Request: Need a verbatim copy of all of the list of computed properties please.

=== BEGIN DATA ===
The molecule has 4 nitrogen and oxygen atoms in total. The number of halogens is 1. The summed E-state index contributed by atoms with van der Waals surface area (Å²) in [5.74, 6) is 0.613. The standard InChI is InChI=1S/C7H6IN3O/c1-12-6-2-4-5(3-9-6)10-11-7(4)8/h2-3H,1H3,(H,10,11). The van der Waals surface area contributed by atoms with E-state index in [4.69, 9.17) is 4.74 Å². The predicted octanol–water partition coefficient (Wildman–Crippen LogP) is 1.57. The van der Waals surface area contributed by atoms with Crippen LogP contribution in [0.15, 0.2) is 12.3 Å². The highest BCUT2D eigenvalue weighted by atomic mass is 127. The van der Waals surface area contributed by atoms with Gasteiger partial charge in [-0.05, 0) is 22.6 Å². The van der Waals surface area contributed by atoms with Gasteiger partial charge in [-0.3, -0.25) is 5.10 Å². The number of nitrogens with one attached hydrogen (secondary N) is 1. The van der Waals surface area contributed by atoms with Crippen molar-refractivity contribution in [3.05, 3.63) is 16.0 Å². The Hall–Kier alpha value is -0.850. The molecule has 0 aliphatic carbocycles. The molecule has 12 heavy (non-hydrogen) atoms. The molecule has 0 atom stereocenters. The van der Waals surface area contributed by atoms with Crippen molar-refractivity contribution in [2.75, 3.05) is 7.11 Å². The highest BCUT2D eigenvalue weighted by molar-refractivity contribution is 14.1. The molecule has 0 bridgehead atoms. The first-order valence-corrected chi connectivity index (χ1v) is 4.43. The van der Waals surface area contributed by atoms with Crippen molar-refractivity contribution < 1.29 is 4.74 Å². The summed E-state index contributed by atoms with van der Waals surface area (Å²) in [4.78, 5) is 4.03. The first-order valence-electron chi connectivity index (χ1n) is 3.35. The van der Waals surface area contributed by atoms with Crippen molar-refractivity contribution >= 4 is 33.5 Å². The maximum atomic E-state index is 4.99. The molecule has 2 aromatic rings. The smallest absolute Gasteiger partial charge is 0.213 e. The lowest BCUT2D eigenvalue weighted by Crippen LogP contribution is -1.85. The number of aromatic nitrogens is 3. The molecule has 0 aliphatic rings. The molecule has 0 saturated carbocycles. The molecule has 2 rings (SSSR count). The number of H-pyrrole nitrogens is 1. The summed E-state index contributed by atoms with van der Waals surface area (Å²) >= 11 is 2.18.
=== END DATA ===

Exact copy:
The molecule has 4 nitrogen and oxygen atoms in total. The number of halogens is 1. The summed E-state index contributed by atoms with van der Waals surface area (Å²) in [5.74, 6) is 0.613. The standard InChI is InChI=1S/C7H6IN3O/c1-12-6-2-4-5(3-9-6)10-11-7(4)8/h2-3H,1H3,(H,10,11). The van der Waals surface area contributed by atoms with E-state index in [4.69, 9.17) is 4.74 Å². The predicted octanol–water partition coefficient (Wildman–Crippen LogP) is 1.57. The van der Waals surface area contributed by atoms with Crippen LogP contribution in [0.15, 0.2) is 12.3 Å². The highest BCUT2D eigenvalue weighted by atomic mass is 127. The van der Waals surface area contributed by atoms with Gasteiger partial charge in [-0.05, 0) is 22.6 Å². The van der Waals surface area contributed by atoms with Gasteiger partial charge in [-0.3, -0.25) is 5.10 Å². The number of nitrogens with one attached hydrogen (secondary N) is 1. The van der Waals surface area contributed by atoms with Crippen molar-refractivity contribution in [3.05, 3.63) is 16.0 Å². The Hall–Kier alpha value is -0.850. The molecule has 0 aliphatic carbocycles. The molecule has 12 heavy (non-hydrogen) atoms. The molecule has 0 atom stereocenters. The van der Waals surface area contributed by atoms with Crippen molar-refractivity contribution in [2.75, 3.05) is 7.11 Å². The highest BCUT2D eigenvalue weighted by molar-refractivity contribution is 14.1. The molecule has 0 bridgehead atoms. The first-order valence-corrected chi connectivity index (χ1v) is 4.43. The van der Waals surface area contributed by atoms with Crippen molar-refractivity contribution < 1.29 is 4.74 Å². The summed E-state index contributed by atoms with van der Waals surface area (Å²) in [4.78, 5) is 4.03. The first-order valence-electron chi connectivity index (χ1n) is 3.35. The van der Waals surface area contributed by atoms with Crippen molar-refractivity contribution >= 4 is 33.5 Å². The maximum atomic E-state index is 4.99. The molecule has 2 aromatic rings. The smallest absolute Gasteiger partial charge is 0.213 e. The lowest BCUT2D eigenvalue weighted by Crippen LogP contribution is -1.85. The number of aromatic nitrogens is 3. The molecule has 0 aliphatic rings. The molecule has 0 saturated carbocycles. The molecule has 2 rings (SSSR count). The number of H-pyrrole nitrogens is 1. The summed E-state index contributed by atoms with van der Waals surface area (Å²) >= 11 is 2.18.